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08 January 2009

What is internal and external stress?

External stress comes from outside us, while internal stress comes from inside of us and determine our body's ability to respond to external stress-inducing factors or stressors.

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There are two kinds of stress: external and internal stress.

External stress comes from outside us:

  • Our physical environment
  • Our job
  • Noise – loud and constant low level noise
  • Pollution
  • Trauma
  • Injury
  • Foreign organisms (bacteria, viruses, fungi)
  • Toxins
  • Poor work conditions (not enough attention paid to ergonomics, too much noise, poor air circulation, lack of privacy, excess demands, etc).
  • Relationships with others
  • Our home,
  • All the situations, challenges, difficulties, and expectations we're confronted with on a daily basis.

Internal stress comes from inside of us and determine our body's ability to respond to, and deal with, the external stress-inducing factors or stressors:

  • Nutritional status
  • Attitudes
  • Thoughts
  • Feelings of anger, fear and worry
  • Anticipation
  • Imagination
  • Memory
  • Overall health and fitness levels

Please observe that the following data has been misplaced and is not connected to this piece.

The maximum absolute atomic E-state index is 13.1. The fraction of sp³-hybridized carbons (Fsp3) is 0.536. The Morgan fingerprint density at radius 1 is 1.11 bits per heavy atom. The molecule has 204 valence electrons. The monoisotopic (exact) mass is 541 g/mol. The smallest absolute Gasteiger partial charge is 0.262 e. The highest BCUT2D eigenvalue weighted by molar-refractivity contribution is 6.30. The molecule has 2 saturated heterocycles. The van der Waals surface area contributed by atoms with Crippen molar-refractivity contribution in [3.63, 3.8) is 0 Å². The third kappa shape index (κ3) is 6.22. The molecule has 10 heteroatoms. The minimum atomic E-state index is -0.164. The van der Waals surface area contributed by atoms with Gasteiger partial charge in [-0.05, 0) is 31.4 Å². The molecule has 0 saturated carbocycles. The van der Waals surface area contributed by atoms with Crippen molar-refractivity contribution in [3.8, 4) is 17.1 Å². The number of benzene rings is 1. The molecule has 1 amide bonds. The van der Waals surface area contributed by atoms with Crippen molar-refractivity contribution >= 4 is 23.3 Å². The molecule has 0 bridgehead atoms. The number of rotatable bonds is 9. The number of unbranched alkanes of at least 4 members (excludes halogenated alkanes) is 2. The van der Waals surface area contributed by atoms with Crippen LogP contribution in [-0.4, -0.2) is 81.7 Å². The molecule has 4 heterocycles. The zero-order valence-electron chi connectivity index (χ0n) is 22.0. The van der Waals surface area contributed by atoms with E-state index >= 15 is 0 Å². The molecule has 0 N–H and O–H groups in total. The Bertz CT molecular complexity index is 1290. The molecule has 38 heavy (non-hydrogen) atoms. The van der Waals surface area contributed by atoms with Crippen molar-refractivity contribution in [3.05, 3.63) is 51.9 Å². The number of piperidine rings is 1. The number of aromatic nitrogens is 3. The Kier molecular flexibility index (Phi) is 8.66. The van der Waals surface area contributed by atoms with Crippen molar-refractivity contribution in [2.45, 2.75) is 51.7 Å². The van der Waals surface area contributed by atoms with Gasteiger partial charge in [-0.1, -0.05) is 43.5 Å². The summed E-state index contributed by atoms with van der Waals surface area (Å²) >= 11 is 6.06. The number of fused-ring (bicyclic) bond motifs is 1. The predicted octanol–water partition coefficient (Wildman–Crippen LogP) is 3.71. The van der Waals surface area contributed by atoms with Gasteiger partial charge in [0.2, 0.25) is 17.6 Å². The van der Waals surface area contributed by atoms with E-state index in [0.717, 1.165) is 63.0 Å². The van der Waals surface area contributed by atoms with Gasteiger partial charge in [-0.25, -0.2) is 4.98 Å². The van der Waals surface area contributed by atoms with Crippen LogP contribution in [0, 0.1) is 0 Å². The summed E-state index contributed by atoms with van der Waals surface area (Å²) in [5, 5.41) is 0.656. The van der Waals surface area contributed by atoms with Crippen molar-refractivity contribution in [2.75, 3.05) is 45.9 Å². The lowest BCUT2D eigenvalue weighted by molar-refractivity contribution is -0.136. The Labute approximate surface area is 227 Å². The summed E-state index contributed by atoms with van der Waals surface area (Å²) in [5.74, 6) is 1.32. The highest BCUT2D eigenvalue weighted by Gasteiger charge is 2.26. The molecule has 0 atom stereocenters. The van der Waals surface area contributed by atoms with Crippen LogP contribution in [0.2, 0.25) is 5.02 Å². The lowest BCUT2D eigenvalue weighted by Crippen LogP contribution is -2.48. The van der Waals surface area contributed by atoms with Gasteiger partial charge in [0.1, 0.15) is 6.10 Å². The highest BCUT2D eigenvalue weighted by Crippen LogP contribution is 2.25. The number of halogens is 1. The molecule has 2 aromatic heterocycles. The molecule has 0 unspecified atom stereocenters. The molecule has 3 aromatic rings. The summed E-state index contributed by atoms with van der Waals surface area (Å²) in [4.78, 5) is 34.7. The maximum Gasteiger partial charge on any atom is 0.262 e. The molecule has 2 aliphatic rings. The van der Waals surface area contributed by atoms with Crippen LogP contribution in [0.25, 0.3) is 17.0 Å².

• Presence of illness and infection
  • Emotional well-being
  • Amount of sleep and rest you get.

Managing stress can involve making changes in the external factors which confront you, or in internal factors which strengthen your ability to deal with what comes your way.

External stress is often associated with:

  • Workplace stress
  • Interpersonal conflicts
  • Relationship / marital stress
  • Balancing career and family
  • Being a parent

Your kids and stress
Children are a great joy and a great source of stress!

  • Accept your kids for who and what they are
  • Realise that you’re human and your kids know it – don’t try to be a perfect parent, partner or employee. Just try your best and ask for help. Delegate.
  • Let them learn from you and then go their own way.
  • Parenthood is not about control. It’s about freedom.
  • Kids also have stress. They react differently to stress than do grown-ups! Be on the look-out for:
    • Changes in eating or sleeping patterns
    • Lack of need for social interaction
    • More moodiness than usual
    • Dramatic or inexplicable deterioration in academic or sport performance

Internal stress management can help to prepare your body to handle internal stressors more effectively:

  • Anger management
  • Healthy nutrition and using the correct food supplements to help you cope with stress
  • Dealing with anger, fear and worry
  • Developing a positive mental attitude
  • Exercising moderately, but frequently
  • Practicing daily relaxation techniques
  • ealing with sleep disturbances

(Health24)

 

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